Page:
There has been a prevailing sentiment expressed in the aftermath of the legislature's special session that it was a failure because it failed to pass the governor's package of tax cuts for business expansion.
One legislative leader attributed the "failure" partially to term limits. Reporters have questioned whether the "failure" was a consequence of unlimited campaign contributions.
Passage of bills, regardless of content, regularly is seen as a measure of legislative success by lawmakers themselves. At the end of every session, legislative staff circulate the numerical count of bills they were able to pass.
That is, however, a very different perspective from what I used to hear from some conservative lawmakers back when I was a beginning statehouse reporter. They felt that the fewer bills passed during a legislative session the better.
Many bills, they argued, expand or create new programs that will cost taxpayer money and grow the size of state government. From a conservative standpoint, it might be viewed as a success to see those bills fail. Besides that, a major portion of bills before the legislature are pushed by special interests that might not reflect the interests of the general public.
The governor's business tax-break package could be placed in the context that failure to pass is not necessarily a legislative failure.
For example, by an overwhelming margin, the House rejected termination dates for two of the state's biggest tax credit programs for developers. House members argued passionately that tax credits for low-income housing development and restoration of historic buildings are major tools for community development.
For these lawmakers, rejection of the governor's proposal to impose sunsets on those tax credit programs was a major success.
The heart of the bill was $300 million in tax breaks for developers of warehouses and other facilities to attract a Chinese airline to establish a cargo transportation hub in St. Louis. Those tax breaks for development of the infrastructure were declared by the St. Louis mayor as essential for attracting a Chinese airline.
But both Missouri's House and Senate took that provision out of the bill. There was strong opposition to giving tax breaks to businesses without guarantees that new jobs would be created.
Despite these votes to remove key parts of the governor's plan, the perception of legislative failure persists because the bill itself died from legislative inaction rather than an actual vote of rejection.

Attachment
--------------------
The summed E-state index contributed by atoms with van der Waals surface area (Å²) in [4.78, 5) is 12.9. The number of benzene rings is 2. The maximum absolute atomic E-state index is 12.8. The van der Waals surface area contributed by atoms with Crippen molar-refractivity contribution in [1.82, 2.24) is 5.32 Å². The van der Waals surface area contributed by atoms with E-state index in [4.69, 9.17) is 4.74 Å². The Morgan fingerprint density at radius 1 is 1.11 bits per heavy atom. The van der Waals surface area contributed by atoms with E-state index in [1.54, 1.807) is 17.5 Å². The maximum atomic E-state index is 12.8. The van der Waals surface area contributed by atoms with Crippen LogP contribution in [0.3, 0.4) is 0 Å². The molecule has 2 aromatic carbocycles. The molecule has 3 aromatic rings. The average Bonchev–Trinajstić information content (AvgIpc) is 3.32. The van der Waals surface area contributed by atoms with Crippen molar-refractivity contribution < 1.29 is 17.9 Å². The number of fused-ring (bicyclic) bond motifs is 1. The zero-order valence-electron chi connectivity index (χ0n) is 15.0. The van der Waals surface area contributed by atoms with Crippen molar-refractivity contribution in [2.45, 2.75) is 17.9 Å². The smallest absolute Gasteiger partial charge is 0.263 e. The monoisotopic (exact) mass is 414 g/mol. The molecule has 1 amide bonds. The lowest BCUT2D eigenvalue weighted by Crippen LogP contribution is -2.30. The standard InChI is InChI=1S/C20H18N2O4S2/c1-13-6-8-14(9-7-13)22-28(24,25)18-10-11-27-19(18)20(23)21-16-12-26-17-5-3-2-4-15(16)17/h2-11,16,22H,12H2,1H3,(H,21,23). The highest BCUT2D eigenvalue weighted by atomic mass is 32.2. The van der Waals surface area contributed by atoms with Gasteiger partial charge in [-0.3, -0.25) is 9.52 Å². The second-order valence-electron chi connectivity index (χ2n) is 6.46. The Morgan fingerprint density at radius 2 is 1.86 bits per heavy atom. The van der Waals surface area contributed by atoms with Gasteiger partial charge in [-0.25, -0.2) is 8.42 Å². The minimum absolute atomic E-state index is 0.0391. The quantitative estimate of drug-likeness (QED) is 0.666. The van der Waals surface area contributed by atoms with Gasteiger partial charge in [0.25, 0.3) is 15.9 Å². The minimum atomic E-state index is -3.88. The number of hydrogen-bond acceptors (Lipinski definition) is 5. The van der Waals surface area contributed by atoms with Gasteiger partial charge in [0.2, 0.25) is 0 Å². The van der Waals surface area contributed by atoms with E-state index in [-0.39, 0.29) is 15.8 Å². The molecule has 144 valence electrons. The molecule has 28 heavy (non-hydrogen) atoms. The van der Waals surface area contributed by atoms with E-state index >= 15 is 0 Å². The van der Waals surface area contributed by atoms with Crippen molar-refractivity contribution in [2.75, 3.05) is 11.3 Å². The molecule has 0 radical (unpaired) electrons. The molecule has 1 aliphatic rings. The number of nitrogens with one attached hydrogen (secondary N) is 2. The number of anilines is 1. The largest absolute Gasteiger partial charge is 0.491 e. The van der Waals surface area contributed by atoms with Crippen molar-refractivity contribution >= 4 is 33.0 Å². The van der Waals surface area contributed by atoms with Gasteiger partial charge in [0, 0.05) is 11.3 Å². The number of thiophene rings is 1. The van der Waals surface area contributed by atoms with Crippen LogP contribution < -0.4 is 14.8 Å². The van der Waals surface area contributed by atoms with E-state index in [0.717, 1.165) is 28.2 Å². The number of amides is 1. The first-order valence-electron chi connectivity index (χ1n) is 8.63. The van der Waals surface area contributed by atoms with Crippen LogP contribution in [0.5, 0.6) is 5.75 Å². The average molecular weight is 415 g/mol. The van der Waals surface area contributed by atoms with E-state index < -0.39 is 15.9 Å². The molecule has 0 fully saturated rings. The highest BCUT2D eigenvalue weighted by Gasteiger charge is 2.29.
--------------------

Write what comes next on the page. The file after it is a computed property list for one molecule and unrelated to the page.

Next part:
But that's the normal course for killing most bills. In the Missouri General Assembly, few bills actually are defeated. Instead, most of the bills introduced in a legislative session die from inaction by getting bottled up in committee or just running out of time.
There are a lot of pressures in the legislature to avoid voting against a bill. It'll upset the special interests supporting the bill, including those from whom legislators might expect campaign contributions in the future. Rejecting a bill might upset the bill's sponsor. Voting to reject a colleague's bill might make that lawmaker less eager to support another bill in return.
An anti-drug bill pushed by former Gov. John Ashcroft is a perfect example. His proposal would have stripped all state-issued licenses from a person convicted of illegal drug use - sporting licenses, driving licenses and professional licenses.
Ashcroft's idea had strong opposition from legislators who, privately, expressed concern it would make it much more difficult for a drug offender to get job after leaving prison if he or she could not get a professional license in a field such as cosmetology or barbering.
But they did not want to take a public vote. Some Republicans wanted to avoid taking a public stand against a key issue of their governor. Other lawmakers feared casting a vote against the bill would allow political opponents to portray them in the future as being soft on crime.
So, for three years in a row, Ashcroft's drug bill enjoyed nothing but positive votes in the legislature -- only for the bill to die in conference as House and Senate negotiators were unable to work out an agreement that could clear both chambers.
I do not know if Ashcroft ever realized that it was all staged. At times, he even would praise legislators for getting ever-so-close to passing his bill.
I am not suggesting a similar ploy was being used with the China hub. I sensed no secret conspiracy at the start of the session to kill the bill.
But in Missouri's Senate, there is a group of fiscal conservatives who saw the difficulties the China hub bill encountered as a success for a broader policy they are pursuing.
They argue against the approach of picking winners and losers for business tax breaks. They argue that economic development efforts should be across the board, available for almost any Missouri business that can demonstrate that the tax break actually led to creation of a new job with a decent wage and benefits.
From their perspective, this special session and the inaction on the China hub bill might be seen as at least a partial success.
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